Almost as soon as the April 3 election results were made public, Susan Daly got busy. For about one month, Daly filed through school data and census reports, called town meetings and evaluated public interest. The Hallsville resident, school board member and assistant vice president of the Bank of Missouri found herself donning one more title — library activist.
All this work led Daly and other community members to one conclusion: Hallsville deserves a permanent library. At least as deserving as Ashland, where the Daniel Boone Regional Library Board of Trustees had proposed a new Boone County branch.
The Boone County Library District board will hold three meetings next week to get feedback on the April tax issue that would have financed new libraries in Ashland and north Columbia. The meetings will be held at:
- 7 p.m. Tuesday at the Hallsville Community Center
- 7 p.m. Wednesday at the Boone County Government Center
- 7 p.m. Thursday at the Southern Boone County Senior Center in Ashland
That proposal is at a standstill since voters in the Boone County Library District overwhelmingly rejected a property tax increase that would have funded the new Ashland library as well as one at the Boone County Fairgrounds.
What residents of Hallsville saw in the failed tax measure was an opportunity for their town, and they seized it.
Daly, accompanied by an informal Hallsville library committee, presented her findings May 10 to the library board. A large portion of the Hallsville contingent’s argument relies on demographics.
Daly, citing the 2000 census and other data, told the library board that Hallsville and Ashland are nearly identical in every population category. Hallsville even has a building lined up for a library: a 3,000-square-foot house owned by Hallsville resident Chad Sayre.
“We’re not in any hurry,” Daly said. “But if there’s going to be a new library built in northern Boone County, we would like to be considered.”
Several library trustees said they were impressed by the planning and support behind Hallsville’s proposal.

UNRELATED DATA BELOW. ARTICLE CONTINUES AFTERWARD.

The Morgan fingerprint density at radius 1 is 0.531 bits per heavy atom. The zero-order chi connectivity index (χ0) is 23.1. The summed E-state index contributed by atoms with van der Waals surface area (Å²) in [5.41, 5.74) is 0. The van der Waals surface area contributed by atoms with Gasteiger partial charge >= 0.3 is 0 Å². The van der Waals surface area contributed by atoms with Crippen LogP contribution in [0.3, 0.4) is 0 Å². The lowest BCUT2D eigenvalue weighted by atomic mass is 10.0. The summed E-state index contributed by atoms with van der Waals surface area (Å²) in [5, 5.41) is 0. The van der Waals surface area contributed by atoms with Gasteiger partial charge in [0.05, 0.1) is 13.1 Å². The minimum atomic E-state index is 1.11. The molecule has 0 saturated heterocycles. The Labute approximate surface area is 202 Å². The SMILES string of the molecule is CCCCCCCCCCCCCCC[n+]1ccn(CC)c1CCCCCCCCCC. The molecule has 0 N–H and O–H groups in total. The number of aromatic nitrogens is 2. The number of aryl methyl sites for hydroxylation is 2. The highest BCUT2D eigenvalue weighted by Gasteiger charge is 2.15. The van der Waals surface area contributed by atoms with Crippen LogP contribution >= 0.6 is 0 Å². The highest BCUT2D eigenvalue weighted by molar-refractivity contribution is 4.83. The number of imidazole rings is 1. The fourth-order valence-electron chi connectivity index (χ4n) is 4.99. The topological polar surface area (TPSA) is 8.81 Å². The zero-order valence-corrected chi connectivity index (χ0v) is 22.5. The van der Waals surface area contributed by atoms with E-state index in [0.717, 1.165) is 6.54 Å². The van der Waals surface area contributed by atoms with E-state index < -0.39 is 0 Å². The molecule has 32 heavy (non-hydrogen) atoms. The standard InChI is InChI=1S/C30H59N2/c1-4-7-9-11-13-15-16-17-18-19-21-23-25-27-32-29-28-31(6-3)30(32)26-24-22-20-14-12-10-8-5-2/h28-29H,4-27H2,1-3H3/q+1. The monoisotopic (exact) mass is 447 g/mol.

“I thought it was well-put, but they sprung it on us rather quickly,” said Tiff Lauffer, president of the Boone County Library District Board. “As of now, we only have the resources to take care of the main library in Columbia, the small one in Ashland and the one in Callaway County.”
The Boone County Library District is part of the Daniel Boone Regional Library system, which also operates in Callaway County with a library in Fulton. The Columbia library has its own board of trustees.
Lauffer said that if a branch in Hallsville were to be considered, it would take more than two years to work it into the library system’s budget.
“It was a five-year process to get a library in Ashland,” he said. “If Hallsville continues to plan and show interest, it is a possibility. But they have to give us time to work it into our budget.”
The Boone County Library Board isn’t making any new plans until after three town meetings that will be held next week in Hallsville, Columbia and Ashland. The purpose of these meetings is to evaluate why the tax proposal showed such little support in the community.
“The first question we want to answer is whether there is support and need for additional library facilities, regardless of the location,” said Lynn Hostetler, president of the library’s regional board.
“We want to know what it was that community members disliked about the proposal,” said Tom Richards, vice president of the Columbia District Board and organizer of the town meetings. “Is it that they are just opposed to the idea of a new tax? Is it the proposed locations? Is it the architecture of the buildings? We want to find the answers to those questions before making any further plans.”
Richards said he doesn’t think the problem is that people don’t want any new facilities. Instead, he said, it be that the Daniel Boone Regional Library system serves such a large community and a wide variety of people.
“The only way to get financial support is to find something for everyone,” he said. “If we can’t find a plan that would get support from enough people, then we would have to continue to look for ways to serve the community through our outreach programs. We will just have to be more creative with the resources that we already have.”